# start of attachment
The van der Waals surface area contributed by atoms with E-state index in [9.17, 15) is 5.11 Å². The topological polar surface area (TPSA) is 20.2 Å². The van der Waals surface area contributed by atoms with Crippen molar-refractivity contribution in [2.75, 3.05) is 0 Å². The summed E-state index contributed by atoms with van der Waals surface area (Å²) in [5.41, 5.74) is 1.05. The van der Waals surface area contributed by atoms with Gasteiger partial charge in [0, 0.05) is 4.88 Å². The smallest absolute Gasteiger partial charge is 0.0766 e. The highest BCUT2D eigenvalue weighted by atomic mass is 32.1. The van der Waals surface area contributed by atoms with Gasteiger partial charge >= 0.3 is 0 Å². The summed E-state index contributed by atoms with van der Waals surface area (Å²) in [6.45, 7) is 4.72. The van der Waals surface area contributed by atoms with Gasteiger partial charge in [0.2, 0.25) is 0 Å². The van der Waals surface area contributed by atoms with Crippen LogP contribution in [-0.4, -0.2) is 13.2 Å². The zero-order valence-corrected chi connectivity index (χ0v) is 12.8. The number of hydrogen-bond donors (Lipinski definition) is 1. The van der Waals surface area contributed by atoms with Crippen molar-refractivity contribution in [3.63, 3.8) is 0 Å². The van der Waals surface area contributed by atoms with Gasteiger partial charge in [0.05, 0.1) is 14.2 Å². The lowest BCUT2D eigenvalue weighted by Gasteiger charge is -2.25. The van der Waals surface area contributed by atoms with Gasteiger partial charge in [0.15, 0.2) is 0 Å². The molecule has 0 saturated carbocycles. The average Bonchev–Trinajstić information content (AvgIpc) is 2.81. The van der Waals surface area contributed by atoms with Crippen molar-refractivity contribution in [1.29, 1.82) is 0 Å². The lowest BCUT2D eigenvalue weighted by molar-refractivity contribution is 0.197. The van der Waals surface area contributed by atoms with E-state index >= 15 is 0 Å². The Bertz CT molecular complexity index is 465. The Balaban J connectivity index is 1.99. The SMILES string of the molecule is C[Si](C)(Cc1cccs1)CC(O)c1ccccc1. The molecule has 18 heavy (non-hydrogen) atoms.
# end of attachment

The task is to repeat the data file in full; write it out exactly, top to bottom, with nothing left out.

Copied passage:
The van der Waals surface area contributed by atoms with E-state index in [9.17, 15) is 5.11 Å². The topological polar surface area (TPSA) is 20.2 Å². The van der Waals surface area contributed by atoms with Crippen molar-refractivity contribution in [2.75, 3.05) is 0 Å². The summed E-state index contributed by atoms with van der Waals surface area (Å²) in [5.41, 5.74) is 1.05. The van der Waals surface area contributed by atoms with Gasteiger partial charge in [0, 0.05) is 4.88 Å². The smallest absolute Gasteiger partial charge is 0.0766 e. The highest BCUT2D eigenvalue weighted by atomic mass is 32.1. The van der Waals surface area contributed by atoms with Gasteiger partial charge >= 0.3 is 0 Å². The summed E-state index contributed by atoms with van der Waals surface area (Å²) in [6.45, 7) is 4.72. The van der Waals surface area contributed by atoms with Gasteiger partial charge in [0.2, 0.25) is 0 Å². The van der Waals surface area contributed by atoms with Crippen LogP contribution in [-0.4, -0.2) is 13.2 Å². The zero-order valence-corrected chi connectivity index (χ0v) is 12.8. The number of hydrogen-bond donors (Lipinski definition) is 1. The van der Waals surface area contributed by atoms with Crippen molar-refractivity contribution in [3.63, 3.8) is 0 Å². The van der Waals surface area contributed by atoms with Gasteiger partial charge in [0.05, 0.1) is 14.2 Å². The lowest BCUT2D eigenvalue weighted by Gasteiger charge is -2.25. The van der Waals surface area contributed by atoms with Gasteiger partial charge in [0.15, 0.2) is 0 Å². The molecule has 0 saturated carbocycles. The average Bonchev–Trinajstić information content (AvgIpc) is 2.81. The van der Waals surface area contributed by atoms with Crippen molar-refractivity contribution in [1.29, 1.82) is 0 Å². The lowest BCUT2D eigenvalue weighted by molar-refractivity contribution is 0.197. The van der Waals surface area contributed by atoms with E-state index >= 15 is 0 Å². The Bertz CT molecular complexity index is 465. The Balaban J connectivity index is 1.99. The SMILES string of the molecule is C[Si](C)(Cc1cccs1)CC(O)c1ccccc1. The molecule has 18 heavy (non-hydrogen) atoms.